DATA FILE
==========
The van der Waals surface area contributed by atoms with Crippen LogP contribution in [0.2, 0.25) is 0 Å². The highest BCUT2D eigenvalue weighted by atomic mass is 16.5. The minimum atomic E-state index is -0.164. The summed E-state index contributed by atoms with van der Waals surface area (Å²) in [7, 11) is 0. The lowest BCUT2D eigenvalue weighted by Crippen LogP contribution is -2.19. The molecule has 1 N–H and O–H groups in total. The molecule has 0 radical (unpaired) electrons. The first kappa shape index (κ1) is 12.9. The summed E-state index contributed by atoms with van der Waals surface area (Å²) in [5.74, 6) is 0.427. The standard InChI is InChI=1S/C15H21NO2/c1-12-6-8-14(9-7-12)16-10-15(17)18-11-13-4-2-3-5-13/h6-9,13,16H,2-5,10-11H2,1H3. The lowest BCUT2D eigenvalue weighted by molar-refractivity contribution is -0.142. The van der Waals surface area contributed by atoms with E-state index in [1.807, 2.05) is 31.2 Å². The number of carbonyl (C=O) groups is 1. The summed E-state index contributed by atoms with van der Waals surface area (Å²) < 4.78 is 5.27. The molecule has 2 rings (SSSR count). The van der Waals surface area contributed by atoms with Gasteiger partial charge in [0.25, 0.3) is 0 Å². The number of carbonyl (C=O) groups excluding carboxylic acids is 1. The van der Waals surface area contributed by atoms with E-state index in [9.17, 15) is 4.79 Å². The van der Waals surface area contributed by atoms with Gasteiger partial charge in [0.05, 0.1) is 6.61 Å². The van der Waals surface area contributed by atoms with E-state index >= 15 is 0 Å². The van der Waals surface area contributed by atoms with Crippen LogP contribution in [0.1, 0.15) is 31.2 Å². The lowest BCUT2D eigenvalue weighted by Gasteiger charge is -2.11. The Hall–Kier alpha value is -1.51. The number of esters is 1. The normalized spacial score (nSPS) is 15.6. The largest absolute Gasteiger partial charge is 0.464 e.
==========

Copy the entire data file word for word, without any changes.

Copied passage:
The van der Waals surface area contributed by atoms with Crippen LogP contribution in [0.2, 0.25) is 0 Å². The highest BCUT2D eigenvalue weighted by atomic mass is 16.5. The minimum atomic E-state index is -0.164. The summed E-state index contributed by atoms with van der Waals surface area (Å²) in [7, 11) is 0. The lowest BCUT2D eigenvalue weighted by Crippen LogP contribution is -2.19. The molecule has 1 N–H and O–H groups in total. The molecule has 0 radical (unpaired) electrons. The first kappa shape index (κ1) is 12.9. The summed E-state index contributed by atoms with van der Waals surface area (Å²) in [5.74, 6) is 0.427. The standard InChI is InChI=1S/C15H21NO2/c1-12-6-8-14(9-7-12)16-10-15(17)18-11-13-4-2-3-5-13/h6-9,13,16H,2-5,10-11H2,1H3. The lowest BCUT2D eigenvalue weighted by molar-refractivity contribution is -0.142. The van der Waals surface area contributed by atoms with E-state index in [1.807, 2.05) is 31.2 Å². The number of carbonyl (C=O) groups is 1. The summed E-state index contributed by atoms with van der Waals surface area (Å²) < 4.78 is 5.27. The molecule has 2 rings (SSSR count). The van der Waals surface area contributed by atoms with Gasteiger partial charge in [0.25, 0.3) is 0 Å². The number of carbonyl (C=O) groups excluding carboxylic acids is 1. The van der Waals surface area contributed by atoms with E-state index in [9.17, 15) is 4.79 Å². The van der Waals surface area contributed by atoms with Gasteiger partial charge in [0.05, 0.1) is 6.61 Å². The van der Waals surface area contributed by atoms with E-state index >= 15 is 0 Å². The van der Waals surface area contributed by atoms with Crippen LogP contribution in [0.1, 0.15) is 31.2 Å². The lowest BCUT2D eigenvalue weighted by Gasteiger charge is -2.11. The Hall–Kier alpha value is -1.51. The number of esters is 1. The normalized spacial score (nSPS) is 15.6. The largest absolute Gasteiger partial charge is 0.464 e.